Its creators call it the largest photomural ever created. It may also be one of the sunniest, most rousingly all-American forms of protest art in recent memory. Pieced together from about 60,000 donated snapshots and larded with symbolism, "The Tell" stands as a monument to volunteer effort and to the passions aroused by threats to a cherished portion of the local environment.
As it undulates parallel to Laguna Canyon Road at the point where plans call for an 800-foot-wide freeway to intersect the road, the mural's silhouette mimics the shape of the hills behind it. The outline of the hills resembles a large, peaceful face swelling gently into a female form; in response, the mural sketches the contours of the massive breast and rounded belly of a sleeping Mother Earth.
A series of angled beams perched on the portion of the wall closest to the road is intended to evoke one of the famous giant volcanic stone sculptures of Easter Island. The decline of the original Polynesian culture is believed to have been precipitated by deforestation and other environmental blights and also by infighting among the islanders--a situation conservationists believe is all too relevant to the quality of late 20th-Century life.
From a distance, the photographs--organized by film stock type and color--read as a series of large, simple silhouettes: jugglers, a swimmer, a tree that looks like a woman, running figures about to collide, a deer, a dinosaur, oil wells, a dancing figure made of photos of buildings, a giant dollar sign.
This is the most disappointing thing about the piece, as the images seem cliched and scattershot, in the blundering fashion of much mural art. The general idea seems fairly clear, however: Nature is ancient, nurturing and full of good vibes, but greed has turned it into a battleground.
Close up, the snapshots become a mosaic of everyday life: people sleeping, making dinner, bathing their children, giving parties; people skiing, sailing, dancing, rafting and vamping in bathing suits; people smiling in keepsake portraits at graduations and weddings; people in the buff posing for intimate partners. There are shots of pets and living rooms and landscape views, gravestones, works of art and four-wheeled hunks of metal.
Nearly all the photographs are either bland studio portraits or the lopsided snapshot images that fill most folks' photo albums. But massed together, the sea of faces takes on a life--actually several lives--of its own.
On the simplest level, the photographs provide a folksy record of good times and a hunting ground for local viewers looking for images of friends. But they also compose a giant "We the People," a mute testimony to the power of citizens' banding together for a cause.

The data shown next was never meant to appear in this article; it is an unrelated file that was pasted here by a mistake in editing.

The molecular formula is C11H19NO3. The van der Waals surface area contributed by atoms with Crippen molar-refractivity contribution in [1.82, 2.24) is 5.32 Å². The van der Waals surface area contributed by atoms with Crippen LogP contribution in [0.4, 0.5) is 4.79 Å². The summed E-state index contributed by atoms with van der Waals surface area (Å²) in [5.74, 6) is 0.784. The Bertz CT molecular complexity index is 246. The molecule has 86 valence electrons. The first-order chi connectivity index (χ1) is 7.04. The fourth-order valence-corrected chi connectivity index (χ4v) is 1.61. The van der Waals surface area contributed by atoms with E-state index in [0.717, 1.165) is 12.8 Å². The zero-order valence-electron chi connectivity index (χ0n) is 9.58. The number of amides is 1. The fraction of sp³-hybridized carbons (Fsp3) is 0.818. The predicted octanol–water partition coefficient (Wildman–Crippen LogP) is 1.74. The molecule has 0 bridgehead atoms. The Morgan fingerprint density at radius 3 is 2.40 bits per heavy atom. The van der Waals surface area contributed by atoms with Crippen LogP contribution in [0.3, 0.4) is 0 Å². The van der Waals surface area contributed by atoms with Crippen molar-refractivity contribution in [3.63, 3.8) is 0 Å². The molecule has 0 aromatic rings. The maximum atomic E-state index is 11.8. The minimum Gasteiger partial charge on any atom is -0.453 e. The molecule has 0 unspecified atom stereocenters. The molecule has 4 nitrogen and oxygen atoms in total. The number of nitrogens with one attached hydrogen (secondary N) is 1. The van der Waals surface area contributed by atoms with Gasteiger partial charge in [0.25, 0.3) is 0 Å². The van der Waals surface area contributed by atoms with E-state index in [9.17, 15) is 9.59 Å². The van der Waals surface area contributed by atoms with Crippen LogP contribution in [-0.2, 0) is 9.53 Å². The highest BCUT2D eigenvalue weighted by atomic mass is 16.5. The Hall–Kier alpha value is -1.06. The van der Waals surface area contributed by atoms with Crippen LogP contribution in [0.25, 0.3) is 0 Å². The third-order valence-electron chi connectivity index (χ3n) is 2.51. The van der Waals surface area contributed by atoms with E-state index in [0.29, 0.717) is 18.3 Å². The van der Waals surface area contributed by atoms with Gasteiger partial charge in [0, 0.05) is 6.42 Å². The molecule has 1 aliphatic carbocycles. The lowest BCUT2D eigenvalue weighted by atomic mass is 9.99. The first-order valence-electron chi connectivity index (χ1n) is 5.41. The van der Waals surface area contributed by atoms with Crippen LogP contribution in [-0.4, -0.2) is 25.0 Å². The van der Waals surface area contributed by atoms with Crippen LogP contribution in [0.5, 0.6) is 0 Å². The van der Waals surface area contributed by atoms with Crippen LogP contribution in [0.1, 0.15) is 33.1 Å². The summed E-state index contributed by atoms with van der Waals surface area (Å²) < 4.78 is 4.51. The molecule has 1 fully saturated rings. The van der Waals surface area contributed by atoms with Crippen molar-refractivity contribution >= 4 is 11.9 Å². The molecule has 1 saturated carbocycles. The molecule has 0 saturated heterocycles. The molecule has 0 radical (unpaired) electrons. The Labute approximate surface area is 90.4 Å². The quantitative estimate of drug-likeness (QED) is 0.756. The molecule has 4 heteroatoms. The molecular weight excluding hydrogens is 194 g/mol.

Mark Chamberlain--co-director, with Jerry Burchfield, of the project--estimated that since May 1, an average of about 100 people a day donated their time to paste down photographs under a broiling sun. They included housewives, retirees, business people, children, members of organizations, and lone bicyclists and trekkers. And, of course, there were the uncounted numbers of Orange County residents have who turned in boxes and bales of photos. The images really do, then, represent a community presence.
"The Tell" is a peculiarly modern kind of folk art--quilting bee, barn-raising and hell-raising all in one. It isn't meant to be beautiful. It's not even meant to last (it is scheduled to be torn down at the end of September). Rather, it is meant to involve people on a relatively small scale, so that they become involved on the much larger scale of issues affecting the quality of life.
The Laguna Canyon Conservancy says the proposed San Joaquin Transportation Corridor will bring more traffic, destroy the natural habitat of native and endangered animals and plants, and eliminate the only two natural lakes in Orange County. The conservancy asks whether it is worth losing a precious pocket of rural tranquility in order to achieve the Irvine Co.'s plans: 3,200 new homes, 82 acres of commercial development and a 276-acre private golf course as well as the corridor.
"The Tell"--the title is an archeological reference to a hill covering the remains of ancient communities--is a reminder of what's at stake. It's a way of getting us to stand still for a moment and consider the value of this hunk of natural landscape where coyotes prowl and old Indian paths are still visible in the tall grasses. The mural is rooted in public involvement. It's broadly democratic. It's a town meeting disguised as a work of art.